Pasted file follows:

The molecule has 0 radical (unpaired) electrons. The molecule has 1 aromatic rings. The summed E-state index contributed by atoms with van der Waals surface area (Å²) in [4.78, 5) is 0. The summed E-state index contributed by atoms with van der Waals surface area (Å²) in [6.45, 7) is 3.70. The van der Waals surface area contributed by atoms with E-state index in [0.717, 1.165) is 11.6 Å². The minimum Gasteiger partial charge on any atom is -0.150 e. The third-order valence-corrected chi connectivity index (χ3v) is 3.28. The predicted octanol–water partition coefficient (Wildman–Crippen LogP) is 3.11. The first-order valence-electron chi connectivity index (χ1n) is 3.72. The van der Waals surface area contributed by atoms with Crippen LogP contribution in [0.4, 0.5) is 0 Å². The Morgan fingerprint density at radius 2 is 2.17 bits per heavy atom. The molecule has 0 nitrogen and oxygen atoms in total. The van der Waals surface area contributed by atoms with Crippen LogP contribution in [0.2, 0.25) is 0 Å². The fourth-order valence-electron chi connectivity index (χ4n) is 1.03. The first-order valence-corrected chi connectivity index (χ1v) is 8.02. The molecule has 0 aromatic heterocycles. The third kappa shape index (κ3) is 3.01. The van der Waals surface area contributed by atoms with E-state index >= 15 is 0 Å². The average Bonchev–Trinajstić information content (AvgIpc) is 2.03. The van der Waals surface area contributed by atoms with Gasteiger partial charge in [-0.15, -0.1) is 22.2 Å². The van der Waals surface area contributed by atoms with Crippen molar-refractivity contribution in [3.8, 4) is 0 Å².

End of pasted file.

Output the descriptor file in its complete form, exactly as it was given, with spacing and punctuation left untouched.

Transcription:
The molecule has 0 radical (unpaired) electrons. The molecule has 1 aromatic rings. The summed E-state index contributed by atoms with van der Waals surface area (Å²) in [4.78, 5) is 0. The summed E-state index contributed by atoms with van der Waals surface area (Å²) in [6.45, 7) is 3.70. The van der Waals surface area contributed by atoms with E-state index in [0.717, 1.165) is 11.6 Å². The minimum Gasteiger partial charge on any atom is -0.150 e. The third-order valence-corrected chi connectivity index (χ3v) is 3.28. The predicted octanol–water partition coefficient (Wildman–Crippen LogP) is 3.11. The first-order valence-electron chi connectivity index (χ1n) is 3.72. The van der Waals surface area contributed by atoms with Crippen LogP contribution in [0.4, 0.5) is 0 Å². The Morgan fingerprint density at radius 2 is 2.17 bits per heavy atom. The molecule has 0 nitrogen and oxygen atoms in total. The van der Waals surface area contributed by atoms with Crippen LogP contribution in [0.2, 0.25) is 0 Å². The fourth-order valence-electron chi connectivity index (χ4n) is 1.03. The first-order valence-corrected chi connectivity index (χ1v) is 8.02. The molecule has 0 aromatic heterocycles. The third kappa shape index (κ3) is 3.01. The van der Waals surface area contributed by atoms with E-state index >= 15 is 0 Å². The average Bonchev–Trinajstić information content (AvgIpc) is 2.03. The van der Waals surface area contributed by atoms with Gasteiger partial charge in [-0.15, -0.1) is 22.2 Å². The van der Waals surface area contributed by atoms with Crippen molar-refractivity contribution in [3.8, 4) is 0 Å².